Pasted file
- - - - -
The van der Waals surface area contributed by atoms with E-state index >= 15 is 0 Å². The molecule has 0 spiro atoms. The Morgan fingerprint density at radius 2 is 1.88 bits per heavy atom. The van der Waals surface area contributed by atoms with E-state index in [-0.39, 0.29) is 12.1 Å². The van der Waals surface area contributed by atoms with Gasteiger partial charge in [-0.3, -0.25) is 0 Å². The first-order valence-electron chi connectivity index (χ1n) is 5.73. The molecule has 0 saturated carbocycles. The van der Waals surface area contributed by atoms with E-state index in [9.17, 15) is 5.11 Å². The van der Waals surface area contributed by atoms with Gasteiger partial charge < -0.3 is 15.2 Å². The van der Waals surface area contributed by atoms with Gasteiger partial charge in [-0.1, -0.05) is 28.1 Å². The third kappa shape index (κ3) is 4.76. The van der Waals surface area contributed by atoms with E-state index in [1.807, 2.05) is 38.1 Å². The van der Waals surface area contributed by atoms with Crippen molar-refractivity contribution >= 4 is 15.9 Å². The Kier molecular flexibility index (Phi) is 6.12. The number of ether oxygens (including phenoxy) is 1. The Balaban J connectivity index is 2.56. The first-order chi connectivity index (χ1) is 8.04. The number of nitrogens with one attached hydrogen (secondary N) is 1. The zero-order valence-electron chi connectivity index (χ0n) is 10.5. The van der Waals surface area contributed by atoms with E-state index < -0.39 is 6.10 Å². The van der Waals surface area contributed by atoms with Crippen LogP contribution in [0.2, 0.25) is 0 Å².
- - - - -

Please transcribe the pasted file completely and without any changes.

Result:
The van der Waals surface area contributed by atoms with E-state index >= 15 is 0 Å². The molecule has 0 spiro atoms. The Morgan fingerprint density at radius 2 is 1.88 bits per heavy atom. The van der Waals surface area contributed by atoms with E-state index in [-0.39, 0.29) is 12.1 Å². The van der Waals surface area contributed by atoms with Gasteiger partial charge in [-0.3, -0.25) is 0 Å². The first-order valence-electron chi connectivity index (χ1n) is 5.73. The molecule has 0 saturated carbocycles. The van der Waals surface area contributed by atoms with E-state index in [9.17, 15) is 5.11 Å². The van der Waals surface area contributed by atoms with Gasteiger partial charge < -0.3 is 15.2 Å². The van der Waals surface area contributed by atoms with Gasteiger partial charge in [-0.1, -0.05) is 28.1 Å². The third kappa shape index (κ3) is 4.76. The van der Waals surface area contributed by atoms with E-state index in [1.807, 2.05) is 38.1 Å². The van der Waals surface area contributed by atoms with Crippen molar-refractivity contribution >= 4 is 15.9 Å². The Kier molecular flexibility index (Phi) is 6.12. The number of ether oxygens (including phenoxy) is 1. The Balaban J connectivity index is 2.56. The first-order chi connectivity index (χ1) is 8.04. The number of nitrogens with one attached hydrogen (secondary N) is 1. The zero-order valence-electron chi connectivity index (χ0n) is 10.5. The van der Waals surface area contributed by atoms with E-state index < -0.39 is 6.10 Å². The van der Waals surface area contributed by atoms with Crippen LogP contribution in [0.2, 0.25) is 0 Å².